What an inspiration she is…thanks for introducing me to her blog, as I look forward to reading it thoroughly to see what strength and hopefulness I can glean from her day-to-day.

    Thanks for sharing. Prayers to Susan and her family, too!

    Colleen

  3. Thanks so much for sharing. Such timing, too. Yesterday as I tucked little RM, who seems not so little any more, into her bed I thought – wow – how did we get so lucky (blessed) to have her here today after all of those scary nights when we thought she was leaving us? And I cried buckets. Of joy.

    EVERY DAY is a gift. I treasure every moment. Every poopy diaper five and a half years later. I treasure autism. I treasure her singing ‘the wheels on the bus’. I treasure it all.

    I treasure you, too. For without those struggles, without the pain it took to get here, I wouldn’t have you or this amazing community.

    Love you so much.

    Thank you.

  4. Susan’s blog certainly does put every life into perspective. She’s incredibly brave. I have no other words.

    I love you,
    Mom

  5. There is ALWAYS someone who struggles more, there is ALWAYS someone who will wish they were in your shoes, even when you want to throw those shoes away!! We need to remember that, and count ourselves blessed and lucky to have our health and the ability to take care of our little ones and enjoy the hectic and sometimes harrowing days as well as the good ones! Thanks for reminding me. My prayers go out to Susan and her family.

  6. I too cried reading her blog last night. I’ve been hoping against hope since the day she first said that her breast looked like an orange peel (putting my lactation consultant hat on for a moment here – ladies, PLEASE, if anything looks odd, looks different, please PLEASE get it checked, don’t wait) that she would get her miracle, that the day would never come that she’d be talking about hospice and palliative care, that she’d still be writing about her grandchildren saying “but WHY grandma?”. And yet even in all her pain, and it must be debilitating, she’s still doing her damndest to be present in her life and in the lives of all those she touches.

    Susan is an inspiration to us all, not just for her bravery in the face of this terrible disease but also each and every day, as a mother just doing the very best she can for her family.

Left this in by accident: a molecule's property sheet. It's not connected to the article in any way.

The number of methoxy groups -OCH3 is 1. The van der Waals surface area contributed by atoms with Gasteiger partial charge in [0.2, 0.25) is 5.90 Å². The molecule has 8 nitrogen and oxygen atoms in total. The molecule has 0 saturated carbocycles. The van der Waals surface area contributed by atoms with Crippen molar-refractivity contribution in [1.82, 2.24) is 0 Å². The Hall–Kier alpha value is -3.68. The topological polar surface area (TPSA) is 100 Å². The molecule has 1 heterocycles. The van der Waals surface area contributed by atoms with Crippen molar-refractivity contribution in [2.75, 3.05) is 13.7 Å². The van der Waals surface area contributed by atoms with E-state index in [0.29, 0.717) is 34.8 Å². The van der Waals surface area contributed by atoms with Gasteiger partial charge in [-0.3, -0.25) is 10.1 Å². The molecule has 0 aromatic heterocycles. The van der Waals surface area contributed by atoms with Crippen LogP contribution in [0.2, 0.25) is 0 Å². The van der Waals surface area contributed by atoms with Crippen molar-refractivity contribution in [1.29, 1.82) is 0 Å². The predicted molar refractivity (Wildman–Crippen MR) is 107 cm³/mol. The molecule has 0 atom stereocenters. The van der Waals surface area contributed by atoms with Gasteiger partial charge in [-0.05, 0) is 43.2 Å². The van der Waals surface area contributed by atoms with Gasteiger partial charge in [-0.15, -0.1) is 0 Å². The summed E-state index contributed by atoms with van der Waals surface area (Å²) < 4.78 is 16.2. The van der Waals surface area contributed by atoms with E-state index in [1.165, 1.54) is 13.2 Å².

7. tears. My sister is a survivor of breast cancer. I have another sister who died of cancer. As well as Aunts, and cousins, who lost the fight. This hit VERY close to home. And I wish Susan the same. And every Mom out there fighting this brave and exhausting battle, And I am reminded to be so thankful….for wiping tears and giving high 5′s for going on the potty. For getting up in the middle of the night to give a bottle. For walking a baby around the house in circles until she sleeps. For watching my beautiful girl run and play in the snow….

  8. Thanks for the perspective. We had a frustrating weekend with all our kids and by Sunday I was trying desperately to remember that one day we would miss the noise; there are people who would give anything for a house full of kids; too many would give ANYTHING for a child/loved one taken too soon. Thanks again.

  9. You have won the lottery. Remember, “There but for the grace of god go I”….You are loved and you have those who you can love in return…always, always.
    Dad

  10. Pingback: 10 Things I Think « Between Hope and a Hard Place

  11. Oh this post so hit home with me. Sometimes we are so busy wishing/praying/planning for things to be different that we don’t appreciate our own ‘flawed’, beautiful reality. Then a reminder like this comes along. Peace and blessings to Susan….